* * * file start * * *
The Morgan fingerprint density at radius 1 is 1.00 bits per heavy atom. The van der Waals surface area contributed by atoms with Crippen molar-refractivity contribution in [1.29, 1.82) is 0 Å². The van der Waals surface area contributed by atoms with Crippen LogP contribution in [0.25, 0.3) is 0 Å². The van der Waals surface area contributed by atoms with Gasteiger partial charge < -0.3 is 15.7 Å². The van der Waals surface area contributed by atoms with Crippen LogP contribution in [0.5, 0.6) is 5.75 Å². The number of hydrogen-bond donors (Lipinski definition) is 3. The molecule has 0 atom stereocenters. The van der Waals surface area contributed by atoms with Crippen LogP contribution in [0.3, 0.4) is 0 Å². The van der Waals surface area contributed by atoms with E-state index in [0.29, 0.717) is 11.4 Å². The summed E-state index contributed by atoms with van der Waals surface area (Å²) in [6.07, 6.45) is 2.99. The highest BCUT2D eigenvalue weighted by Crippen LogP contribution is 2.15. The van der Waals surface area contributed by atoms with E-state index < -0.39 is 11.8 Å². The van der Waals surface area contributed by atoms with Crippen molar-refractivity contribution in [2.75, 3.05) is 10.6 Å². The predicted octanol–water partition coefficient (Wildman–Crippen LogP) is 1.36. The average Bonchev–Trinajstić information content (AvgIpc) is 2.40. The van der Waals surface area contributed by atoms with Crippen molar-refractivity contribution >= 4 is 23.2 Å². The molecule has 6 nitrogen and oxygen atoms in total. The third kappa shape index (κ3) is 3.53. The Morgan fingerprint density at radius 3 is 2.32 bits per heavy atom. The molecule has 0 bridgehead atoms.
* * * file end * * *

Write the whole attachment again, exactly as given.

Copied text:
The Morgan fingerprint density at radius 1 is 1.00 bits per heavy atom. The van der Waals surface area contributed by atoms with Crippen molar-refractivity contribution in [1.29, 1.82) is 0 Å². The van der Waals surface area contributed by atoms with Crippen LogP contribution in [0.25, 0.3) is 0 Å². The van der Waals surface area contributed by atoms with Gasteiger partial charge < -0.3 is 15.7 Å². The van der Waals surface area contributed by atoms with Crippen LogP contribution in [0.5, 0.6) is 5.75 Å². The number of hydrogen-bond donors (Lipinski definition) is 3. The molecule has 0 atom stereocenters. The van der Waals surface area contributed by atoms with Crippen LogP contribution in [0.3, 0.4) is 0 Å². The van der Waals surface area contributed by atoms with E-state index in [0.29, 0.717) is 11.4 Å². The summed E-state index contributed by atoms with van der Waals surface area (Å²) in [6.07, 6.45) is 2.99. The highest BCUT2D eigenvalue weighted by Crippen LogP contribution is 2.15. The van der Waals surface area contributed by atoms with E-state index < -0.39 is 11.8 Å². The van der Waals surface area contributed by atoms with Crippen molar-refractivity contribution in [2.75, 3.05) is 10.6 Å². The predicted octanol–water partition coefficient (Wildman–Crippen LogP) is 1.36. The average Bonchev–Trinajstić information content (AvgIpc) is 2.40. The van der Waals surface area contributed by atoms with Crippen molar-refractivity contribution >= 4 is 23.2 Å². The molecule has 6 nitrogen and oxygen atoms in total. The third kappa shape index (κ3) is 3.53. The Morgan fingerprint density at radius 3 is 2.32 bits per heavy atom. The molecule has 0 bridgehead atoms.